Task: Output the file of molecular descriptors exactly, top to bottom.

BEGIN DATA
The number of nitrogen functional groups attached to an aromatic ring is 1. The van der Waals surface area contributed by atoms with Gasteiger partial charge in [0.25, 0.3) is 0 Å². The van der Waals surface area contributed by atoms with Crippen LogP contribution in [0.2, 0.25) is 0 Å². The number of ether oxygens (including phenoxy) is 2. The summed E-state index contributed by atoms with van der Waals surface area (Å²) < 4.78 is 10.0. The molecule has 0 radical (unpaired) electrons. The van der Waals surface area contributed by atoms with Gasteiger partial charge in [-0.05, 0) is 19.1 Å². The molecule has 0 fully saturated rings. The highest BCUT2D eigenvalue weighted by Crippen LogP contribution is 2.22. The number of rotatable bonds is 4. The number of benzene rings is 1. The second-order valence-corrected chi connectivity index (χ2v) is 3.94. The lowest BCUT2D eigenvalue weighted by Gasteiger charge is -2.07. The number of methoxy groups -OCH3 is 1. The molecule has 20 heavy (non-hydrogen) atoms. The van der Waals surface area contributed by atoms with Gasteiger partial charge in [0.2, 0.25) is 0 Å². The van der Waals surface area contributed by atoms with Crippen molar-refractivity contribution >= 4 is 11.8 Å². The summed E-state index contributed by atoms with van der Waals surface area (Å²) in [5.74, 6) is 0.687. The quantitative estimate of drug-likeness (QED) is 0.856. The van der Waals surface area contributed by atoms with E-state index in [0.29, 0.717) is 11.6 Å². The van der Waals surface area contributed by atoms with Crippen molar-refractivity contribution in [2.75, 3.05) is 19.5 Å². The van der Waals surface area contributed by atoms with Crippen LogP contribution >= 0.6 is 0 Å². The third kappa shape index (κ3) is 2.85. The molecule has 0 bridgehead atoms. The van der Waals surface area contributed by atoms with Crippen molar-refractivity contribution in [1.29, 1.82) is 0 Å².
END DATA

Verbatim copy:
The number of nitrogen functional groups attached to an aromatic ring is 1. The van der Waals surface area contributed by atoms with Gasteiger partial charge in [0.25, 0.3) is 0 Å². The van der Waals surface area contributed by atoms with Crippen LogP contribution in [0.2, 0.25) is 0 Å². The number of ether oxygens (including phenoxy) is 2. The summed E-state index contributed by atoms with van der Waals surface area (Å²) < 4.78 is 10.0. The molecule has 0 radical (unpaired) electrons. The van der Waals surface area contributed by atoms with Gasteiger partial charge in [-0.05, 0) is 19.1 Å². The molecule has 0 fully saturated rings. The highest BCUT2D eigenvalue weighted by Crippen LogP contribution is 2.22. The number of rotatable bonds is 4. The number of benzene rings is 1. The second-order valence-corrected chi connectivity index (χ2v) is 3.94. The lowest BCUT2D eigenvalue weighted by Gasteiger charge is -2.07. The number of methoxy groups -OCH3 is 1. The molecule has 20 heavy (non-hydrogen) atoms. The van der Waals surface area contributed by atoms with Gasteiger partial charge in [0.2, 0.25) is 0 Å². The van der Waals surface area contributed by atoms with Crippen molar-refractivity contribution >= 4 is 11.8 Å². The summed E-state index contributed by atoms with van der Waals surface area (Å²) in [5.74, 6) is 0.687. The quantitative estimate of drug-likeness (QED) is 0.856. The van der Waals surface area contributed by atoms with E-state index in [0.29, 0.717) is 11.6 Å². The van der Waals surface area contributed by atoms with Crippen molar-refractivity contribution in [2.75, 3.05) is 19.5 Å². The van der Waals surface area contributed by atoms with Crippen LogP contribution >= 0.6 is 0 Å². The third kappa shape index (κ3) is 2.85. The molecule has 0 bridgehead atoms. The van der Waals surface area contributed by atoms with Crippen molar-refractivity contribution in [1.29, 1.82) is 0 Å².